As I drove to church this morning in a light drizzle, I kept thinking about the ABBA song where the singer says, “Early this morning, I drove in the rain. Out to the airport to get on a plane.” What particularly caught my attention was the refrain: “Hey Honolulu, we’re going to happy Hawaii.” It rains there, too, though. A lot. Almost daily in some seasons. Perhaps the desert would be a better place to escape the rain. And in all fairness, it rains there, too (except for areas of the Sahara, which is about as bleak as hell itself).
Despite the rain and the necessity to stop for gas, I still arrived early, and found my way inside to take a seat. The sanctuary was still in use, so I leaned on the wall by the door and waited. A man in an urban camouflage shirt bored holes in me with his eyes. I looked away and pretended not to notice. As the service inside concluded and a few people started filing past me, I grabbed the door and held it open. I could wait. Another man strode up, flipped the door stop down, and smiled at me. He rendered my assistance unnecessary.
I sat where I always sit – towards the back and on the right. It’s usually fairly empty, which allows me to fidget and squirm without fear of distracting anybody. Nobody else was nearby today. Soon, though, a very petite young woman and her friend sat in front of me. A moment thereafter they were joined by a third. They were all probably in their late teens or early twenties. The petite one was extremely pregnant, her girth accentuated all the more by her tight shirt. I don’t think she was anywhere close to five feet tall. She wore no ring on her small child-like fingers. I did not judge her. Things happen.
I observed that, after four weeks of repeatedly commenting on it to church staff, the church’s US flag was still on the wrong side of the auditorium. As of 1976, flags always go in a position of prominence, always towards the front of the auditorium, and always to the speaker’s right.
The service commenced with several lovely songs – none of which I had heard and with lyrics I did not know, but they were still very melodic. During one, a woman with an enchanting voice – presumably one of the singers on stage – added a beautiful harmony to the song – sung to a different beat tempo than the melody. Throughout the entire song I searched to see which singer it was, and never found her. Maybe it was a recording, or the lady was standing in the back with the sound booth. Either way, it sounded fantastic.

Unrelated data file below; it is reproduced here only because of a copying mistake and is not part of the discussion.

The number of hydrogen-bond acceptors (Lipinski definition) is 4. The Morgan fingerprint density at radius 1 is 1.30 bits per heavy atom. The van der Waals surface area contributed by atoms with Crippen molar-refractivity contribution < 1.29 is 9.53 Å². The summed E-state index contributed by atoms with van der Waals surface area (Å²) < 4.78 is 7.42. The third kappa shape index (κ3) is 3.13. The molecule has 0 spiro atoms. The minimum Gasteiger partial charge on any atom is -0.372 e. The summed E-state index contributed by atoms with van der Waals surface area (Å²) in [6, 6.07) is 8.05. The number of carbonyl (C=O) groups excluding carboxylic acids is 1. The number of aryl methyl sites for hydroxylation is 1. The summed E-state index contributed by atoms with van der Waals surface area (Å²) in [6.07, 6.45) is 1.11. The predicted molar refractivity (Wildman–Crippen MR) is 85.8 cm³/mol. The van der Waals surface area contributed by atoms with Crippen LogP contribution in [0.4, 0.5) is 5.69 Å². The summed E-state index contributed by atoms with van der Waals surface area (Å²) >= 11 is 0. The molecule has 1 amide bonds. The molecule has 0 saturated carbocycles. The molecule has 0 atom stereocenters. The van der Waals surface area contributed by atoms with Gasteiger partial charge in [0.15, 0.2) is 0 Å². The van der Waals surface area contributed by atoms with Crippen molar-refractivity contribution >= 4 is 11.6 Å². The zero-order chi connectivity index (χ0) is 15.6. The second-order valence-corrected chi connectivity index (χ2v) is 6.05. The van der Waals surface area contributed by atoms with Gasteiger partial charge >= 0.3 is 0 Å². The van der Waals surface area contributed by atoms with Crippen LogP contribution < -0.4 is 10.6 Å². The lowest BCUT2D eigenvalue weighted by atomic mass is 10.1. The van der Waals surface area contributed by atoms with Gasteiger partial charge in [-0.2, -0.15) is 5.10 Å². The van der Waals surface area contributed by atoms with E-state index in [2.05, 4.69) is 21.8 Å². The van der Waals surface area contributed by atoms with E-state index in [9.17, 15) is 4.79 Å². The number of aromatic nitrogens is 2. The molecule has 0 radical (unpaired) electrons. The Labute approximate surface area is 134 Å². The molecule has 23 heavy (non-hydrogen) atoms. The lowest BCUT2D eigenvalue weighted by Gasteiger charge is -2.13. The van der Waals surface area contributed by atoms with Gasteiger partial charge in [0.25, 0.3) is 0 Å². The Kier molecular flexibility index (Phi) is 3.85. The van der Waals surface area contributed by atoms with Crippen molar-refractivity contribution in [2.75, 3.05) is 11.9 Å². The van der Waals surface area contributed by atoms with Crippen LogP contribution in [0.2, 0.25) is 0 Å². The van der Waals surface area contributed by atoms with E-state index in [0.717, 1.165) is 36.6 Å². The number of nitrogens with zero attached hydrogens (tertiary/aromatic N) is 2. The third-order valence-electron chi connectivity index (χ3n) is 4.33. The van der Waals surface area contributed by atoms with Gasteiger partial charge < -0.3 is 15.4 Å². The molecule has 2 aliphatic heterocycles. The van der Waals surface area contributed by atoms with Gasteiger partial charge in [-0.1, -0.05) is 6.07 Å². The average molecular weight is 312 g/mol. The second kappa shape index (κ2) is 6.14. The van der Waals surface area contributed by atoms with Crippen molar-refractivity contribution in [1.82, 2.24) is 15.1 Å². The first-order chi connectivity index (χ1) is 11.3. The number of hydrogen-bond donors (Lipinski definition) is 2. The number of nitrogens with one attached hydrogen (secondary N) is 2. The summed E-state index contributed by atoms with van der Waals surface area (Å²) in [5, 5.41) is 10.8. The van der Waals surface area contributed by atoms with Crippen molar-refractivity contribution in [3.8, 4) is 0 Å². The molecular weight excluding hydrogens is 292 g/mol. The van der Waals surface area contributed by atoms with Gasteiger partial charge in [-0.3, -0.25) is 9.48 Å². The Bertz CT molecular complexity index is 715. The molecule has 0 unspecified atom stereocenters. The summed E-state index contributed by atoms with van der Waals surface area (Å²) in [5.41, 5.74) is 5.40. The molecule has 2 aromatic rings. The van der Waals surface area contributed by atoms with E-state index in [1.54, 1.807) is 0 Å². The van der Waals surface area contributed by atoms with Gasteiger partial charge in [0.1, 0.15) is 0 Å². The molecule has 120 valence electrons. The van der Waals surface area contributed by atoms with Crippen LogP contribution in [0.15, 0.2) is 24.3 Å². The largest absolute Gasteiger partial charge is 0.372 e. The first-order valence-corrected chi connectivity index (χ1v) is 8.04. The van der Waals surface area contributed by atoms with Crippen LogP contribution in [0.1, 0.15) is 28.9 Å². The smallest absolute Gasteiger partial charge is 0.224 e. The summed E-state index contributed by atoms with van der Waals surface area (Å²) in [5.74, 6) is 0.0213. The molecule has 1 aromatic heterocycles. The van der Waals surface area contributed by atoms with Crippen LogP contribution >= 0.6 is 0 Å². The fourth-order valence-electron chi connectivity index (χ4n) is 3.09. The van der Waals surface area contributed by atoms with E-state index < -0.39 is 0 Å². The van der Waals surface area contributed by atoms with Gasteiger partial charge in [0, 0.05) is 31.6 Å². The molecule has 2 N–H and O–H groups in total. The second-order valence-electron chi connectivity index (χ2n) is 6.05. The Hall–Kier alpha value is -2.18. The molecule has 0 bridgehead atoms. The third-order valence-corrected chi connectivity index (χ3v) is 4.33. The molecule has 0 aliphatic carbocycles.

As most of the congregation sang and I listened, various late arrivals poured into the pews behind me and to my right – mostly young couples, I think, but I never turned around to confirm it, and they left before I had a chance to see. I scooted my stuff out of the way and made room for those that sat next to me. Some arrived a good twenty minutes into the service.
During a brief time of greeting, I met John and Randy. Remembering their names was simplified by the fact they both wore nametags. Randy did not remember that he’d met me twice before, so I reminded him.
When everybody had slumped back into their seats and the pastor began to speak, the petite pregnant girl reached forward and pulled out the pew-mounted scratch pad and the absurd “golf pencil” that accompanied it. She began scribbling notes to her friend. She’d write, hand it to her friend, and her friend would write something herself and pass it back. I was slouching, so I could not see what they had written. Occasionally, they would exchange knowing smiles and keep writing things. Interestingly, however, they were still listening. I gathered that their notes pertained to the sermon.
Behind me, somebody loudly and sloppily kissed somebody else and a guy uttered a thank you. Must be a young couple – caught in the throes of being able to get away with what they just did. Beside me, the other young couple sat close. Any closer, and she would have been sitting in his lap. They, too, exchanged kisses, but in a far more discrete exhibition of face-sucking than those behind me. Both couples did this throughout the service.
During one bout of fidgeting that left me sitting upright, the petite, pregnant girl’s friend wrote a note and passed it to her. This one I very clearly saw.
“Do you think he does porn?”
The pregnant girl wrote a response and more smiles were exchanged. I did not see the other writing. Still smiling, they passed the notes to their friend on the left – the first time she had been included in their written dialog. She, too, smiled. I wondered to whom they were referring, until it occurred to me that it probably wasn’t terribly important to be considering such things – certainly not when I was supposed to be concentrating on the sermon.
More slurping kisses behind me. More thankyou’s. The couple to the right of me look back to express solidarity with the love birds behind me and recommence with kissing of their own.
I smell booze - still reeking from somebody's pores nearby. I cannot place its source.
Several pews in front of me, a girl completely swivels around to stare back in our general direction. I am unsure who catches her attention. The grinning note-passers in front of me, the quiet-cuddling couple beside me, the loud-kissing couple behind me, or me. I don’t think it particularly mattered.
As the service ended, there was more singing, and I still didn’t know the words. The petite pregnant girl rips out several pages of notes from the church scratch pad, meticulously folds them, and tucks them into her purse – zipping it firmly as she finishes. I’m still curious what they all said. I walked to the car, turned on the Eagles, and drove home in a light snow that loudly hit the windshield and melted. I found myself wondering, somewhat rhetorically, who needs fiction when fact presents such a myriad of curiosities?
An hour later, the sun is shining.
Copyright © 2009, Ben Shaw
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